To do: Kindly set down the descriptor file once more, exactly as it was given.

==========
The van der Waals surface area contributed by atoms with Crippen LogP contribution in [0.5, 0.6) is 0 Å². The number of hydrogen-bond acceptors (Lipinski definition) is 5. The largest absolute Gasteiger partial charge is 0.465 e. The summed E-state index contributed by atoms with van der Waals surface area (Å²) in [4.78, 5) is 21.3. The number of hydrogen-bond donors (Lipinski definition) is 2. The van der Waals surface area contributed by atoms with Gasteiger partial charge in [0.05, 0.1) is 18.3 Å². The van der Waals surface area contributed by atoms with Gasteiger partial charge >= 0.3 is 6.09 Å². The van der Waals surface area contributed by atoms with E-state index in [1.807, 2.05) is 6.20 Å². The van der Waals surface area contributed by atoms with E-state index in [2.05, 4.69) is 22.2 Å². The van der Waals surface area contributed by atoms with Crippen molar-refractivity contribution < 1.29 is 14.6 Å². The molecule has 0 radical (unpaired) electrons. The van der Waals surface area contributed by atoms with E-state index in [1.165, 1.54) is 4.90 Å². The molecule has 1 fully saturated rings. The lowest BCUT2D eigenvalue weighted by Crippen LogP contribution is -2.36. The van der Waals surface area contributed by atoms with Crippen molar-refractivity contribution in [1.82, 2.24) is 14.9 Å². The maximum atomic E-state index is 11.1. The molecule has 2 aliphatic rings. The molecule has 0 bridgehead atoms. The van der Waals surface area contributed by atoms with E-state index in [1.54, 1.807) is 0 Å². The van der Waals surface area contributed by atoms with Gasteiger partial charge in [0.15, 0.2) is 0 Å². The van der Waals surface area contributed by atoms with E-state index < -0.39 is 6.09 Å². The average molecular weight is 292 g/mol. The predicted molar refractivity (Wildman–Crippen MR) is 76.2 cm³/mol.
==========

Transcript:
The van der Waals surface area contributed by atoms with Crippen LogP contribution in [0.5, 0.6) is 0 Å². The number of hydrogen-bond acceptors (Lipinski definition) is 5. The largest absolute Gasteiger partial charge is 0.465 e. The summed E-state index contributed by atoms with van der Waals surface area (Å²) in [4.78, 5) is 21.3. The number of hydrogen-bond donors (Lipinski definition) is 2. The van der Waals surface area contributed by atoms with Gasteiger partial charge in [0.05, 0.1) is 18.3 Å². The van der Waals surface area contributed by atoms with Gasteiger partial charge >= 0.3 is 6.09 Å². The van der Waals surface area contributed by atoms with E-state index in [1.807, 2.05) is 6.20 Å². The van der Waals surface area contributed by atoms with E-state index in [2.05, 4.69) is 22.2 Å². The van der Waals surface area contributed by atoms with Crippen molar-refractivity contribution < 1.29 is 14.6 Å². The molecule has 0 radical (unpaired) electrons. The van der Waals surface area contributed by atoms with E-state index in [1.165, 1.54) is 4.90 Å². The molecule has 1 fully saturated rings. The lowest BCUT2D eigenvalue weighted by Crippen LogP contribution is -2.36. The van der Waals surface area contributed by atoms with Crippen molar-refractivity contribution in [1.82, 2.24) is 14.9 Å². The maximum atomic E-state index is 11.1. The molecule has 2 aliphatic rings. The molecule has 0 bridgehead atoms. The van der Waals surface area contributed by atoms with E-state index in [1.54, 1.807) is 0 Å². The van der Waals surface area contributed by atoms with Gasteiger partial charge in [0.15, 0.2) is 0 Å². The van der Waals surface area contributed by atoms with E-state index < -0.39 is 6.09 Å². The average molecular weight is 292 g/mol. The predicted molar refractivity (Wildman–Crippen MR) is 76.2 cm³/mol.